Anna Helhoski. Case number 2 was filed in Texas by the succinctly called Job Creators Network Foundation Legal Action Fund. It alleges that Biden’s debt relief violates an act of Congress that permits public comment on a rule. The lawsuit was filed for two plaintiffs: one is ineligible to receive debt relief due to her type of loan, and the other is not eligible for up $20,000 because he has never received a Pell Grant. It was also questioned if the executive branch had any authority to cancel debt under HEROES Act. This was the COVID early stimulus package. The Texas judge ruled against Biden’s administration. The White House appealed against the decision, but the Fifth U.S. upheld the original decision. Circuit Court of Appeals. Both cases prevent any debt relief from being granted as they progress through the system. Both cases will be heard by the Supreme Court on February 28.
Sean Pyles Although I don’t like asking for predictions, I wanted to know if you had any idea which side would prevail.
Anna Helhoski – Crystal ball questions are my favorite, because I don’t have to be right but each side believes that they’re right. While I have my thoughts and maybe biases about this, it is not clear where the Supreme Court justices will land on this matter. We will have to see how it plays out at the highest court.
Sean Pyles: Do your know when the decision will come out? Do you think it will be at the end of term or after all the cases have been heard?
Anna Helhoski: Nobody expects a decision to be made before June. Borrowers are no longer allowed to apply for forgiveness. These have been halted completely. Current guidelines say you can apply before December 31, 2023. However, I imagine that this could be extended if cancellations are allowed.
Sean Pyles I have a lot of student loans, and am hoping they get canceled. When would you expect me to start making student loan payments again?
Anna Helhoski. Biden has ordered an eighth extension to the student loan payment suspension that had been in place since March 2020. The pause will be lifted 60 days following the Supreme Court’s final ruling or, if the litigation continues beyond June 30, then it will be lifted 60 days later. It could happen on August 29th, which would mean it could take place 60 days after June 30, or even earlier in the summer.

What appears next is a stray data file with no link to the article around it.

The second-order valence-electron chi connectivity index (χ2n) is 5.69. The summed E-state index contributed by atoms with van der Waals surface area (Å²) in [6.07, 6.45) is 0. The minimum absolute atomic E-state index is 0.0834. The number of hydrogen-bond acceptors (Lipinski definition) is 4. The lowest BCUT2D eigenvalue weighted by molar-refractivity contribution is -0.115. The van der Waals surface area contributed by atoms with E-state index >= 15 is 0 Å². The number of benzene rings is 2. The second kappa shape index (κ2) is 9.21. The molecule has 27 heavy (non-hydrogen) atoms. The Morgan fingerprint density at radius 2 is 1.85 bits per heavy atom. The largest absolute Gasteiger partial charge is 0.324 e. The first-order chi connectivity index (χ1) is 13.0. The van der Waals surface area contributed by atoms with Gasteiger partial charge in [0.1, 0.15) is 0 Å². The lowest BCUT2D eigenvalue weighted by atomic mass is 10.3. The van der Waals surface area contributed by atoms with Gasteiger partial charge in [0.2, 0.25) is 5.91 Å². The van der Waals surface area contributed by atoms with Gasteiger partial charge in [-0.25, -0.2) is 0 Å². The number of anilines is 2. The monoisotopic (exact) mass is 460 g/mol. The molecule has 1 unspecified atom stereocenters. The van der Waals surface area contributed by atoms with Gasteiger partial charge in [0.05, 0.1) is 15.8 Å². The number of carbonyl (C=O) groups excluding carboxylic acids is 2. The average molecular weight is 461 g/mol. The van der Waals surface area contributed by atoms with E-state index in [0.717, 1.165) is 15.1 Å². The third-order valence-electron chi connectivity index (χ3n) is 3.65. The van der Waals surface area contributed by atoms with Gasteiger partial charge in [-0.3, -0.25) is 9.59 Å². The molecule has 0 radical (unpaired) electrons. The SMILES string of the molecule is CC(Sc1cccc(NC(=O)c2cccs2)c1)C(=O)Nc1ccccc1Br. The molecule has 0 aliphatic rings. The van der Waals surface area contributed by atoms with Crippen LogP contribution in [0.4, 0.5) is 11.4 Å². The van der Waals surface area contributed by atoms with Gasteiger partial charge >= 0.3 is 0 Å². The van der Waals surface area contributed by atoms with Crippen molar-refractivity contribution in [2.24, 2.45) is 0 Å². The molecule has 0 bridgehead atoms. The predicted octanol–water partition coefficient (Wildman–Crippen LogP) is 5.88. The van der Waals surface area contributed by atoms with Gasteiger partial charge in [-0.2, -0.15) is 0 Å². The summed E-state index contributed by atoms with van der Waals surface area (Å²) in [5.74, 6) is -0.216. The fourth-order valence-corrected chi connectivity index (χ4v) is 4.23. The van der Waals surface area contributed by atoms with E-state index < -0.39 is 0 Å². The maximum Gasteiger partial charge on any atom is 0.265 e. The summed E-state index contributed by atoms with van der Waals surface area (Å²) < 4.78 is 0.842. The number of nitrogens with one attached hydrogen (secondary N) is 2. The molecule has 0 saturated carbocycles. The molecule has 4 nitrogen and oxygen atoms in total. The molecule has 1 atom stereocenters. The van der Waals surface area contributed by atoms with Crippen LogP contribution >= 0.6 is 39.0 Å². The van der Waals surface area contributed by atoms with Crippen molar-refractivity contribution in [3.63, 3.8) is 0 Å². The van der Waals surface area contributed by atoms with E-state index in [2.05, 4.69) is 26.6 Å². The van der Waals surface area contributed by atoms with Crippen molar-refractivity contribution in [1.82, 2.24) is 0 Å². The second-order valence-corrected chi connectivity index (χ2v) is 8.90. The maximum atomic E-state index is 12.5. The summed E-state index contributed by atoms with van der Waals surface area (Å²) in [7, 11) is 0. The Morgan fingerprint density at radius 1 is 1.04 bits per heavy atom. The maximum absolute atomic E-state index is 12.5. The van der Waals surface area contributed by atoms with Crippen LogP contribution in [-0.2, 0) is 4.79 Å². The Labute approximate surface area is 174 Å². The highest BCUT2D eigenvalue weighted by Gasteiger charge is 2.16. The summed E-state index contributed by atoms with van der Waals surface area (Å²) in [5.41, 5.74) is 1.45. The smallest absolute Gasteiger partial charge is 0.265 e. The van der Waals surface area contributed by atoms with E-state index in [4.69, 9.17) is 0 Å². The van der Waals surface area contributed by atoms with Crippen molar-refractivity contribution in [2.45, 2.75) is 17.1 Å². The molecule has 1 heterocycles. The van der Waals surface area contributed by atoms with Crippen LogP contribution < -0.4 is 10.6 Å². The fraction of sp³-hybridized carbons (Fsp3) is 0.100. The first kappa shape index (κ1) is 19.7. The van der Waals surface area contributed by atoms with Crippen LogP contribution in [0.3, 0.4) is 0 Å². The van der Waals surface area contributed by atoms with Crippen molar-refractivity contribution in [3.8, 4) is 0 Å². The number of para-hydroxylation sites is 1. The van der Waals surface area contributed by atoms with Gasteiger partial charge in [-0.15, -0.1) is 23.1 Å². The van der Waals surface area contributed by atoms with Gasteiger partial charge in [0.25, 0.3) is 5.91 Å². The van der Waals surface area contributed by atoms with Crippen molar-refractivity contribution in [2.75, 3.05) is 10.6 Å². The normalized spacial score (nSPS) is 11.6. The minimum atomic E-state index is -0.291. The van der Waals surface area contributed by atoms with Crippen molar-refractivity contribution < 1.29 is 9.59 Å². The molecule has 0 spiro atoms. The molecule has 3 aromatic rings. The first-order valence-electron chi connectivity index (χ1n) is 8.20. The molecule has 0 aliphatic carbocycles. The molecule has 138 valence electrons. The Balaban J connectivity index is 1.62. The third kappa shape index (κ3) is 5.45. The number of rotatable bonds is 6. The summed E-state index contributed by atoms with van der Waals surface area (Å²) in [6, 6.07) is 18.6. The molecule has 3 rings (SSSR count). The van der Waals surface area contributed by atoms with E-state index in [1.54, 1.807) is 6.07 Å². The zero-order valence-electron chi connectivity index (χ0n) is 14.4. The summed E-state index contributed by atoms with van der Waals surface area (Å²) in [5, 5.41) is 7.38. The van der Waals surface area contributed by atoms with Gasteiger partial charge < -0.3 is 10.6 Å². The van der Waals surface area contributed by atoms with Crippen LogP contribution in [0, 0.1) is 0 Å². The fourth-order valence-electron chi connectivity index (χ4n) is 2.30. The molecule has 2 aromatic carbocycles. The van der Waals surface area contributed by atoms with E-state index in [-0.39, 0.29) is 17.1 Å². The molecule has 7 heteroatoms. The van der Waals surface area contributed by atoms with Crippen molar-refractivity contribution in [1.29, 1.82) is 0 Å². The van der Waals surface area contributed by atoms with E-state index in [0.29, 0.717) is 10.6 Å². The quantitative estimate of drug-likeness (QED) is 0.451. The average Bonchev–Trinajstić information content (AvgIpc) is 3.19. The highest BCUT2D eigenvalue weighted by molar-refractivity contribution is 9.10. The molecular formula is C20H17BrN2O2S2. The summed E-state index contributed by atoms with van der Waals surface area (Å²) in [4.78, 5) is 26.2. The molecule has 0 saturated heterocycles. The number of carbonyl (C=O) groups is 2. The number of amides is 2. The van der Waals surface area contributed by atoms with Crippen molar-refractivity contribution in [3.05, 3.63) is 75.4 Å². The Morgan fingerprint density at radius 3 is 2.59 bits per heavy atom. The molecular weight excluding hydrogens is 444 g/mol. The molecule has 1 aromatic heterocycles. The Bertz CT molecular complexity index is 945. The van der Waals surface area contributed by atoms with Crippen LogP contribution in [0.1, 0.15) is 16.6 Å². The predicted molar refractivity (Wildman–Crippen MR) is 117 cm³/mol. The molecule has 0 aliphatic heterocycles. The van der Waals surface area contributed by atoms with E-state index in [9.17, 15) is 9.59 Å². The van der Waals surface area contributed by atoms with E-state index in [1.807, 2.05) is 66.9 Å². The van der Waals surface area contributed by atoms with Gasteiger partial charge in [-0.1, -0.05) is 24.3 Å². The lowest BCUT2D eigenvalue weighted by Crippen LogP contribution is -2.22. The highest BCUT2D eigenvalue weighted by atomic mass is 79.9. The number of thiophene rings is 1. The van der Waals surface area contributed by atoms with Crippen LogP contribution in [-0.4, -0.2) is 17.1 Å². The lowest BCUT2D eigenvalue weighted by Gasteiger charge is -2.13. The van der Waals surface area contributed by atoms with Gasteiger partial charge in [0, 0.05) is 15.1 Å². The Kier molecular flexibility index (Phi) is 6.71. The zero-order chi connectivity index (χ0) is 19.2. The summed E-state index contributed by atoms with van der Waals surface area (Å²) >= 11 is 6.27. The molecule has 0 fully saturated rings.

Sean Pyles: I do remember this pause being extended many, many times. But this time, they are saying, “This will be it. No more extensions. ”
Anna Helhoski – I covered all of these extensions, and they always said “This is going be the last one guys.” This one does indeed seem to be the last, particularly if Biden continues with the May pandemic crisis relief.
Sean Pyles: I recall that during the pandemic, some people who had actually paid their student loans were able get refunds. What is the deal?
Anna Helhoski says: If you were among those who received a refund you will need to repay that amount if the debt cancellation is completed. If this happens, the new amount of your payment will reflect the refund and reflect the higher balance.
Sean Pyles: This is quite rough. It’s not looking so good for people who want to cancel their debt. So, how can they prepare?
Anna Helhoski: Do not count on debt cancellation. Instead, you should expect payments to restart. Here are some things you can do. Update your contact information on studentaid.gov and your student loan servicer. This includes your email address, phone number, and home address. You must be able contact you. You can also review the auto-debit enrollment process or contact your student loan provider to sign up. This will ensure that you don’t miss any payments. It might be worth looking into an income-driven repayment program that will make it easier to manage your monthly payments. The Biden administration has also proposed a new, more generous, income-driven repayment plan. However, it is not clear when that plan will become effective.
Sean Pyles: People might also want to review their budget and add the amount of your monthly student loan payments. See how this would affect your cash flow. It’s been so long that we have had to make monthly payments. If you are able to set aside some money now, you might be able to make a large lump sum payment once these payments resume. You’ll still be able to make some progress on your balance.
Anna Helhoski Now is a good time for you to reevaluate your budget.
Sean Pyles Anna, I noticed that there is nothing in this article about sharpening your pitchforks.
Anna Helhoski: Not quite yet. Although I am sure that protestors from both sides will gather outside the Supreme Court within the next few weeks, I believe it is safe to just wait.
Sean Pyles Thanks for the information today.
Anna Helhoski: You got it. You can call the Nerd hotline at 901-730-6373 to ask any questions regarding student debt cancellation, or anything money-related. That’s 901-730-NERD. You can also email us at [email protected] Visit nerdwallet.com/podcast for more info on this episode and remember to follow, rate and review us wherever you get this podcast.
Sean Pyles: The episode was produced jointly by Anna and me. Tess Vigeland was our editor. Our audio was edited by Kaely Monahan, an audio wizard. We want to thank everyone at the NerdWallet Copy Desk for their assistance.
Anna Helhoski: Let’s start with a disclaimer. We are not investment or financial advisors. This Nerdy information is intended for general entertainment and educational purposes only and may not be applicable to your particular circumstances.